While the deep denizens of the Internet have been shockingly good about documenting pop culture topics like movies and music with great thoroughness, there’s still all sorts of things that they miss. One of the fascinating things to me about our current information age is the way that absolutely everything that’s happening now will leave a digital footprint, but there were be more than a few phantoms from the days before the nineteen-nineties. As far as I can tell, there’s no entry at the impressively exhaustive allmusic website for the band The Spliffs, and there’s certainly no Wikipedia page for them either, although they do get a mention in the history of the Eleven music label in Australia since the boss and founder is an alumnus of the band. Collector sites are about the only place the band and it’s music turns up, and there’s not much information there save the availability (or lack thereof) of the band’s rare releases.
Then again, the only reason I know about the band, and their sterling pop song “You Know What They’ll Say,” is because of one of those intrepid web writers determined to share the forgotten gems of their collection with the world. This is one of those songs I secured after spending several days scrolling through all of the offerings of the now-defunct Little Hits website. Once I totally bought into the notion of iTunes and the opportunity it presented to have my own custom-built radio station filtering through my tinny little computer speakers, I hunted high and low for the sorts of lovely obscurities that I used to occasionally fish out of the 90FM C Stacks (the section of the music library reserved for the most obscure stuff) during my especially lucky on-air shifts. Once I’d piled all my accumulated CDs onto the hard drive, Little Hits proved to be a perfect supplementary source.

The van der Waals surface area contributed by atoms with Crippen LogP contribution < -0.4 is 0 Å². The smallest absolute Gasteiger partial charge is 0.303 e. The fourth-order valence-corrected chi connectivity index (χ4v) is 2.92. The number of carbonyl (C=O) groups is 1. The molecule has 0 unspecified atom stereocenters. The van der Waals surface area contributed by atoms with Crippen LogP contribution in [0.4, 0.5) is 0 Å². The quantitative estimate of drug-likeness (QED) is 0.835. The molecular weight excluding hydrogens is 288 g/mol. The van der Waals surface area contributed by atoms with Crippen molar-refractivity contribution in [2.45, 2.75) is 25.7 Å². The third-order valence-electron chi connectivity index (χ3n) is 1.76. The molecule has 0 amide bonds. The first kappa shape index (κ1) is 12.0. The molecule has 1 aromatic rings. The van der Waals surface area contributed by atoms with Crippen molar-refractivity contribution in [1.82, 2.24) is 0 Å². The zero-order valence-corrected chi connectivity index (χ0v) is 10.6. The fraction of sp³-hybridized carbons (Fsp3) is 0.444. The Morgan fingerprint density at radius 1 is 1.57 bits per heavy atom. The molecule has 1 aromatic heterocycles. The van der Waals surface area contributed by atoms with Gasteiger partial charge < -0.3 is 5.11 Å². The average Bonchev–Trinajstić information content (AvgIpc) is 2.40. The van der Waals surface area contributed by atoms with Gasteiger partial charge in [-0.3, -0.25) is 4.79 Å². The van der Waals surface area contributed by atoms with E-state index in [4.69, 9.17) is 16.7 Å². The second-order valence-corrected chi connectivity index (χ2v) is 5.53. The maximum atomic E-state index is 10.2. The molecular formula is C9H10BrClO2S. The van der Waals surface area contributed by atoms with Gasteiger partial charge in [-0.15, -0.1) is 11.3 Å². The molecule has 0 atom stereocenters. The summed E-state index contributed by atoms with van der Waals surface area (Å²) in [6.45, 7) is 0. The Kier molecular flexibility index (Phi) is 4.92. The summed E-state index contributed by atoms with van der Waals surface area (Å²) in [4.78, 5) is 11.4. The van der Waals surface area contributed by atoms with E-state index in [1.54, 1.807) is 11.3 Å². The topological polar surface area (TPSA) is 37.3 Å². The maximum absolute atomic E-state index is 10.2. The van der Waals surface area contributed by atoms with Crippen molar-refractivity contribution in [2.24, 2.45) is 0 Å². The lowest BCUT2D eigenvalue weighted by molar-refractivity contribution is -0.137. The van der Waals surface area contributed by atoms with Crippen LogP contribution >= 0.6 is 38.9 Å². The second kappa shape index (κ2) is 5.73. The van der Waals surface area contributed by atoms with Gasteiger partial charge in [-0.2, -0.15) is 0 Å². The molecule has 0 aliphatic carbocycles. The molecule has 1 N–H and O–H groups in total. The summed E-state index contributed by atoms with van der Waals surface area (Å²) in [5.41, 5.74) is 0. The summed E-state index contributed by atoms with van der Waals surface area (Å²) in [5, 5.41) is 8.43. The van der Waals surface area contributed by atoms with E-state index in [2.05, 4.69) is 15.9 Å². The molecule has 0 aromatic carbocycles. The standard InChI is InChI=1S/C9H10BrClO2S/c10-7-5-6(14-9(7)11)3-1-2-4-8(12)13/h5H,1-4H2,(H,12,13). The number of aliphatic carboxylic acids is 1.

And “You Know What They’ll Say” is one of those songs that exemplifies the music found on that blog. It shimmers with casual pop brilliance, hanging a wistful chorus on a killer hook and keeping it all under three minutes in length. It’s easy to conceive of it as a big college radio hit in the mid-eighties, if just the right handful of programmers or trade publication writers had just noticed and championed it. Regardless, I’m glad it’s got a special spot in my own little collection. It occasional shuffles up, just like when my favorite DJs from back in the day would have their own luck in the C Stacks and play some great song I hadn’t heard in years.
(Disclaimer: If allmusic and Wikipedia don’t take note of The Spliffs, it’s a safe bet that Amazon and the iTunes store don’t either. Maybe if I’d dug deeper into some online music slinger Down Under I would have tracked down a way to acquire the song through legal means designed to provide some amount of compensation to the original performer. I didn’t, though, and I post this here with the assumption that there’s no actual way to buy it. I’ll gladly remove it, however, should I be contacted by someone with due authority to make such a request.)